• The Stun Meter appears in some Atelier games, including Mana Khemia: Alchemists of Al-Revis and its sequel, Atelier Shallie, the Mysterious trilogy (Atelier Sophie, Atelier Firis, and Atelier Lydie And Suelle), and Atelier Lulua. Both party members and enemies can be stunned, and effects generally include being forced to skip a turn (or multiple) and taking a guaranteed critical hit (though this may also remove the stun prematurely).
  • Lie of Caelum: Every combatant has a stance count that determines how many hits it takes to break their stance, which drastically increases the damage they take. However, combatants won't have their stance count lowered if they resist the attribute of the attack.
  • Lunar Knights has shields as equippable items, so this comes into play. While it is possible to raise the limit for each shield in its own manner, if you take too much abuse while blocking, you will be stunned. In the midst of a Vorn rush, this is the last thing you want.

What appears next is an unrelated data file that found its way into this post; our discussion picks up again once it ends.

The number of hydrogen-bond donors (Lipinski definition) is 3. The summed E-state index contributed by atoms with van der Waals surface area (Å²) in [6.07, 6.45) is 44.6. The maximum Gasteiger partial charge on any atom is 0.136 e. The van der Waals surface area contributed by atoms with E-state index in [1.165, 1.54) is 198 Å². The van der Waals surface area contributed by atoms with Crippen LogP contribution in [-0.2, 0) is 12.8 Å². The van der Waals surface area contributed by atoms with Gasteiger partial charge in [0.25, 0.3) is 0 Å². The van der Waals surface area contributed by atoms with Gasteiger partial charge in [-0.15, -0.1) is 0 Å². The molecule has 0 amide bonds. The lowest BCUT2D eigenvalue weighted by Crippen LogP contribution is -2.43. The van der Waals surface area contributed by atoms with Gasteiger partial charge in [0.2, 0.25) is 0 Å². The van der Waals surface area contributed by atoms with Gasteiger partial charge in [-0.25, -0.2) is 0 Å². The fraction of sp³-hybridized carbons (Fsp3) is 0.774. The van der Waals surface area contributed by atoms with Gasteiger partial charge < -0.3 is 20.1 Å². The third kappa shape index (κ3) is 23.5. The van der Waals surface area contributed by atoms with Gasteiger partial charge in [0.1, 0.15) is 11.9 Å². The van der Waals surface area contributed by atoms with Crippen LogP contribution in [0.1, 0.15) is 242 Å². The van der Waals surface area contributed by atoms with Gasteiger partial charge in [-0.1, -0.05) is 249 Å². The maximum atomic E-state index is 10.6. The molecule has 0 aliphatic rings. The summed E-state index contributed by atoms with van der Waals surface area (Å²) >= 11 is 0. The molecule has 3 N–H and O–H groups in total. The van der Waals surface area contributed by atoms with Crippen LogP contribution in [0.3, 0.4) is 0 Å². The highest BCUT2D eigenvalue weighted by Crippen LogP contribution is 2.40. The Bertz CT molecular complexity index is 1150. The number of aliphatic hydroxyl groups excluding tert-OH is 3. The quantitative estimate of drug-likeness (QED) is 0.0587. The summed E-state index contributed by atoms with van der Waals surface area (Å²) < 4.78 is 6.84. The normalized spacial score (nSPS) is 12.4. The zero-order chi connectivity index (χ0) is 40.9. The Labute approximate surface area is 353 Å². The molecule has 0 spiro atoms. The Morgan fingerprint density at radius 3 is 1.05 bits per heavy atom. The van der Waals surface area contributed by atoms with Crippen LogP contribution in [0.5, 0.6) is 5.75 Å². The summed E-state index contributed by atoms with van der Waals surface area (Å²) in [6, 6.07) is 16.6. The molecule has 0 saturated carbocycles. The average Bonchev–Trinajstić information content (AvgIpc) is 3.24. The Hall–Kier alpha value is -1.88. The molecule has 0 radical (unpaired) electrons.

• Get in the Car, Loser!: Ravage actions and the Sword of Fate can fill an enemy's Ravage gauge. Once the gauge is full, the enemy is temporarily staggered and more vulnerable to damage. However, the enemy can still act unless they're hit by the Slow ability while in stagger state, which upgrades to freezing them for several seconds.
  • Running out of Hero Gauge in Resonance of Fate does this to the player characters. Hero Gauge is consumed to perform a Hero Action, which bypasses the game's default Real-Time with Pause elements and replaces them with stylish aerial Gun Fu. The problem is that the Hero Gauge is also used to replenish health when any one character's HP hits 0. Run out of Hero Gauge, and effects include: decreased accuracy, decreased firepower, takes extra damage, damage during this Mode cannot be healed, everyone cowers in fear, and the BGM changes. Even worse, having the Gauge consumed to replenish health makes the maximum Gauge effectively smaller, albeit temporarily. In short, you do not want to screw things up.